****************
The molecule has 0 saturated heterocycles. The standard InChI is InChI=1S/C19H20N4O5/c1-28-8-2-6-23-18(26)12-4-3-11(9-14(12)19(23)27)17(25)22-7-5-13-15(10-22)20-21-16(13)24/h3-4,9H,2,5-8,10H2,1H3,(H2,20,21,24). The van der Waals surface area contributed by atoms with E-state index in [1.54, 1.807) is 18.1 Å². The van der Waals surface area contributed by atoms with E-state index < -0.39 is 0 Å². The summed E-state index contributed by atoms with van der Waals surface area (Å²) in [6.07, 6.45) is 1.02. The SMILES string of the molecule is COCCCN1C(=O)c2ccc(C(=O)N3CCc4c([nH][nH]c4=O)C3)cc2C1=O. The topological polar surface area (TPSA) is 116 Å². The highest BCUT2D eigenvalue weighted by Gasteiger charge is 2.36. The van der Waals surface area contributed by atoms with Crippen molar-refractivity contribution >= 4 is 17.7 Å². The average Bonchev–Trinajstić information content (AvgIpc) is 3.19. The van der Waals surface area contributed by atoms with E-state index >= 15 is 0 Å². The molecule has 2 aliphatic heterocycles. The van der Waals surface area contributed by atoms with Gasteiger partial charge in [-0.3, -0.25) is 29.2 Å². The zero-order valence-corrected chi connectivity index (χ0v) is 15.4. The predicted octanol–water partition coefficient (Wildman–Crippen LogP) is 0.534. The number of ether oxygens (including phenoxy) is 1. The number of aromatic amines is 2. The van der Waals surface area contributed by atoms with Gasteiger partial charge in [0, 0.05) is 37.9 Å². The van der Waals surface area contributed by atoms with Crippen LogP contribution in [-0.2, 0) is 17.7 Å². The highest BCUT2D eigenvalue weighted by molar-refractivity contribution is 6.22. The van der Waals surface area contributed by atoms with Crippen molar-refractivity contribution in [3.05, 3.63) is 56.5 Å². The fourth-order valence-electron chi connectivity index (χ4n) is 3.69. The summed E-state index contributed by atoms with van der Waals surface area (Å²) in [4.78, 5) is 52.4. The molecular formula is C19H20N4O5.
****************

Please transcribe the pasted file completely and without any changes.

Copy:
The molecule has 0 saturated heterocycles. The standard InChI is InChI=1S/C19H20N4O5/c1-28-8-2-6-23-18(26)12-4-3-11(9-14(12)19(23)27)17(25)22-7-5-13-15(10-22)20-21-16(13)24/h3-4,9H,2,5-8,10H2,1H3,(H2,20,21,24). The van der Waals surface area contributed by atoms with E-state index in [1.54, 1.807) is 18.1 Å². The van der Waals surface area contributed by atoms with E-state index < -0.39 is 0 Å². The summed E-state index contributed by atoms with van der Waals surface area (Å²) in [6.07, 6.45) is 1.02. The SMILES string of the molecule is COCCCN1C(=O)c2ccc(C(=O)N3CCc4c([nH][nH]c4=O)C3)cc2C1=O. The topological polar surface area (TPSA) is 116 Å². The highest BCUT2D eigenvalue weighted by Gasteiger charge is 2.36. The van der Waals surface area contributed by atoms with Crippen molar-refractivity contribution >= 4 is 17.7 Å². The average Bonchev–Trinajstić information content (AvgIpc) is 3.19. The van der Waals surface area contributed by atoms with E-state index >= 15 is 0 Å². The molecule has 2 aliphatic heterocycles. The van der Waals surface area contributed by atoms with Gasteiger partial charge in [-0.3, -0.25) is 29.2 Å². The zero-order valence-corrected chi connectivity index (χ0v) is 15.4. The predicted octanol–water partition coefficient (Wildman–Crippen LogP) is 0.534. The number of ether oxygens (including phenoxy) is 1. The number of aromatic amines is 2. The van der Waals surface area contributed by atoms with Gasteiger partial charge in [0, 0.05) is 37.9 Å². The van der Waals surface area contributed by atoms with Crippen LogP contribution in [-0.2, 0) is 17.7 Å². The highest BCUT2D eigenvalue weighted by molar-refractivity contribution is 6.22. The van der Waals surface area contributed by atoms with Crippen molar-refractivity contribution in [3.05, 3.63) is 56.5 Å². The fourth-order valence-electron chi connectivity index (χ4n) is 3.69. The summed E-state index contributed by atoms with van der Waals surface area (Å²) in [4.78, 5) is 52.4. The molecular formula is C19H20N4O5.